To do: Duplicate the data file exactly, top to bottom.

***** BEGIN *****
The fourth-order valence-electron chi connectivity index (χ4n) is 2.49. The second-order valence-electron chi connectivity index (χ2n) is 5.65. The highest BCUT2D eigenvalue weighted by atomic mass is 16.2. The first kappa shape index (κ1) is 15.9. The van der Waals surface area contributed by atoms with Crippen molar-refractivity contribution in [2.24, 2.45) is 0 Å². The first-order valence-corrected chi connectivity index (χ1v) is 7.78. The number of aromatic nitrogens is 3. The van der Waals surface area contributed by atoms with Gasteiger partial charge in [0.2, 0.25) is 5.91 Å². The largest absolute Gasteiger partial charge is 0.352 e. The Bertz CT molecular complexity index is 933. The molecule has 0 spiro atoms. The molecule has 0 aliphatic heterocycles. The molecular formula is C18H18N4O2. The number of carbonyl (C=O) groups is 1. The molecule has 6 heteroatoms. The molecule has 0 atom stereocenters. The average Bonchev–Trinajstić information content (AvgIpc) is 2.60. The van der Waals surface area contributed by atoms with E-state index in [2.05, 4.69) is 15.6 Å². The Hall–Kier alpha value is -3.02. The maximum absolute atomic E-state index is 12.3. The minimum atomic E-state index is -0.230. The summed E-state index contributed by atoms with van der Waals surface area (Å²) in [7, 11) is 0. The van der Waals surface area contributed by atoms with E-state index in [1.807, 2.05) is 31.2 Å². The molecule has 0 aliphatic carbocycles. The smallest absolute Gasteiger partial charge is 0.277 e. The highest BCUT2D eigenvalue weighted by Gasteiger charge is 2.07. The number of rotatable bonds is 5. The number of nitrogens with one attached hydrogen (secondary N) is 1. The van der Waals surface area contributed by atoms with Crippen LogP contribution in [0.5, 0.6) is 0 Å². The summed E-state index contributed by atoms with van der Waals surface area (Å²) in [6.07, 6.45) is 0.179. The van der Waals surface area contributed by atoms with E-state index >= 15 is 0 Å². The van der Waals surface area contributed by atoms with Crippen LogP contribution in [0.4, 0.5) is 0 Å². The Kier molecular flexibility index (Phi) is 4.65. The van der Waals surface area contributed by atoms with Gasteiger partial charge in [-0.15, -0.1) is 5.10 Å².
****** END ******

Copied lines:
The fourth-order valence-electron chi connectivity index (χ4n) is 2.49. The second-order valence-electron chi connectivity index (χ2n) is 5.65. The highest BCUT2D eigenvalue weighted by atomic mass is 16.2. The first kappa shape index (κ1) is 15.9. The van der Waals surface area contributed by atoms with Crippen molar-refractivity contribution in [2.24, 2.45) is 0 Å². The first-order valence-corrected chi connectivity index (χ1v) is 7.78. The number of aromatic nitrogens is 3. The van der Waals surface area contributed by atoms with Gasteiger partial charge in [0.2, 0.25) is 5.91 Å². The largest absolute Gasteiger partial charge is 0.352 e. The Bertz CT molecular complexity index is 933. The molecule has 0 spiro atoms. The molecule has 0 aliphatic heterocycles. The molecular formula is C18H18N4O2. The number of carbonyl (C=O) groups is 1. The molecule has 6 heteroatoms. The molecule has 0 atom stereocenters. The average Bonchev–Trinajstić information content (AvgIpc) is 2.60. The van der Waals surface area contributed by atoms with E-state index in [2.05, 4.69) is 15.6 Å². The Hall–Kier alpha value is -3.02. The maximum absolute atomic E-state index is 12.3. The minimum atomic E-state index is -0.230. The summed E-state index contributed by atoms with van der Waals surface area (Å²) in [7, 11) is 0. The van der Waals surface area contributed by atoms with E-state index in [1.807, 2.05) is 31.2 Å². The molecule has 0 aliphatic carbocycles. The smallest absolute Gasteiger partial charge is 0.277 e. The highest BCUT2D eigenvalue weighted by Gasteiger charge is 2.07. The number of rotatable bonds is 5. The number of nitrogens with one attached hydrogen (secondary N) is 1. The van der Waals surface area contributed by atoms with Crippen LogP contribution in [0.5, 0.6) is 0 Å². The summed E-state index contributed by atoms with van der Waals surface area (Å²) in [6.07, 6.45) is 0.179. The van der Waals surface area contributed by atoms with E-state index >= 15 is 0 Å². The van der Waals surface area contributed by atoms with Crippen LogP contribution in [0.4, 0.5) is 0 Å². The Kier molecular flexibility index (Phi) is 4.65. The van der Waals surface area contributed by atoms with Gasteiger partial charge in [-0.15, -0.1) is 5.10 Å².